# Homework Help: Integration Problems

1. Feb 9, 2005

### Sombra

if I want to find the volume of y= (x + 2) ^(1/2) about the x-axis with the boundaries of -1 and 1, then would it be :

V = pi times integral of (x+2) dx?? Its confusing trying to set it up. The volume of a section would be v = pi r^2 (delta x)

Also I'm having trouble finding the volume of the region enclosed by y = (2-x)(2+x), y = 3x, and the y- axis when rotated around the x - axis. It's hard to even picture what the figure will be like, much harder to find the volume. Please point me in the right direction! Thanks!!

2. Feb 9, 2005

### NateTG

You seem to have the first part, but don't forget the limits of integration.
$$\pi\int_{-1}^{1}(x+2) dx$$

For the second part, one thing that jumped out at me was:
$$y=(2-x)(2+x)=2^2-x^2=4-x^2$$
is a parabola that opens downward, so it will hit the line
$$y=3x$$ in two (or zero) places.

So, let's look for intersections by solving:
Subtract
$$y=3x$$
from
$$y=x^2-4$$
to get
$$0=x^2-3x-4$$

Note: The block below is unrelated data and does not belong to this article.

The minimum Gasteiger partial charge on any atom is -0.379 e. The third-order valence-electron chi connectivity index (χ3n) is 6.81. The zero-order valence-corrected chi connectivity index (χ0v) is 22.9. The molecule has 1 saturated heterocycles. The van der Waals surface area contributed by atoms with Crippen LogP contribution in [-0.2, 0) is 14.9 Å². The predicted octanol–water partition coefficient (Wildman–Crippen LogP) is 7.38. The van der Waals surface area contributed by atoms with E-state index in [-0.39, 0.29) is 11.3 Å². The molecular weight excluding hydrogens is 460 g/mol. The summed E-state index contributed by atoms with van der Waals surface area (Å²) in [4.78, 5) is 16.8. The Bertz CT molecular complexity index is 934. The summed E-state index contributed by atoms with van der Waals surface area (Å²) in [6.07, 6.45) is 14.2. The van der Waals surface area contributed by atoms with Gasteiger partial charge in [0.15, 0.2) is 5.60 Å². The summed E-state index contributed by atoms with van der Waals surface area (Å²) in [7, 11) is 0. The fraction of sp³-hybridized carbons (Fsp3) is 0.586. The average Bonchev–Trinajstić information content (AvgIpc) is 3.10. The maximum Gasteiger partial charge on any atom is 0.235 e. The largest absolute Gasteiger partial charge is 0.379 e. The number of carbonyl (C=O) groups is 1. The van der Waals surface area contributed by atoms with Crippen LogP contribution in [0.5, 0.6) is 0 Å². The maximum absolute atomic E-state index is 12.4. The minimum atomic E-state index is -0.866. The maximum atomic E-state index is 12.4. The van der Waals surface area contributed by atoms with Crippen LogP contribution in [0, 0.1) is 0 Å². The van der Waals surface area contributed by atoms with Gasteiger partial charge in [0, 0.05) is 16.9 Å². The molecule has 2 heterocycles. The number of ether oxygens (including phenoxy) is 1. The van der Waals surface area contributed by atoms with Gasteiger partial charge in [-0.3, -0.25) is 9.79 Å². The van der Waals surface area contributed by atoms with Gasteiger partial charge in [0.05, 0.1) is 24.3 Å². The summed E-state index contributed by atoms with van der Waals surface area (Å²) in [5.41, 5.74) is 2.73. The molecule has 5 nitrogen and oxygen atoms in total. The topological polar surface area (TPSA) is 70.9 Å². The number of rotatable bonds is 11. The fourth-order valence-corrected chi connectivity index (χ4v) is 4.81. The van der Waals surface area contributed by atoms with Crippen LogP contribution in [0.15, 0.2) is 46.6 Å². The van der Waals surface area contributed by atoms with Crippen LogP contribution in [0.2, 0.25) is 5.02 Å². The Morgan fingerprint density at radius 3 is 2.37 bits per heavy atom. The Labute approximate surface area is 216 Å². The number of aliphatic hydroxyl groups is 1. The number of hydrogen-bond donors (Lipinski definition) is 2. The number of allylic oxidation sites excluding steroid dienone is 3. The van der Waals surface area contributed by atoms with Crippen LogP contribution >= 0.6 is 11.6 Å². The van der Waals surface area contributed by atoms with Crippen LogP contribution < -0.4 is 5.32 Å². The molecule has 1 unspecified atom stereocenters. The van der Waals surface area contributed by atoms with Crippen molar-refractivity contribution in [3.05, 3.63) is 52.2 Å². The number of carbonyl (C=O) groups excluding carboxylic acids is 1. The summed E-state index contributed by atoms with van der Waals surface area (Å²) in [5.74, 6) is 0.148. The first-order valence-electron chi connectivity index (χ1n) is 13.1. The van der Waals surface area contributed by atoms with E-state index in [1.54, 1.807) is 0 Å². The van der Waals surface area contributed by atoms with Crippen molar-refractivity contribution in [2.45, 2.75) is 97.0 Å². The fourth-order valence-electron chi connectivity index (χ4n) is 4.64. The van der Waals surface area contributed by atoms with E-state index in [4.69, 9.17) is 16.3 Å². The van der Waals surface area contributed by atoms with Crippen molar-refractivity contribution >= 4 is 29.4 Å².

so we can use the quadratic formula
$$x=\frac{3\pm\sqrt{9-4(1)(-4)}}{2}=\frac{3 \pm 5}{2}$$

That tells us that the functions intersect where $x=-1$ and where $x=4$. Those will be the limits of integration. A quick check, say at $x=0$ confirms that $4-x^2 > 3x$ in the region.

So, to calculate the volume, you can (equivalently) calculate the volume from $$y=4-x^2$$
on and then subtract the volume from
$$y=3x$$
on the region.
Or you can integrate using annuli (annuluses?) instead of disks.

3. Feb 9, 2005

### Sombra

So, for the first one, the answer would be 4pi, correct?

For the second one, I thought the 2 functions interesected at (1,3), so I said the volume was pi times integral (with boundaries of 0 and 1) of [(4-x^2) -(3x)] dx since it has to be subracted. But I think I need to find the integral of r^2 times delta x, so would i have to square (4-x^2) and make it (16-x^4) then subtract 3x (or would it be 9x^2)??? Thanks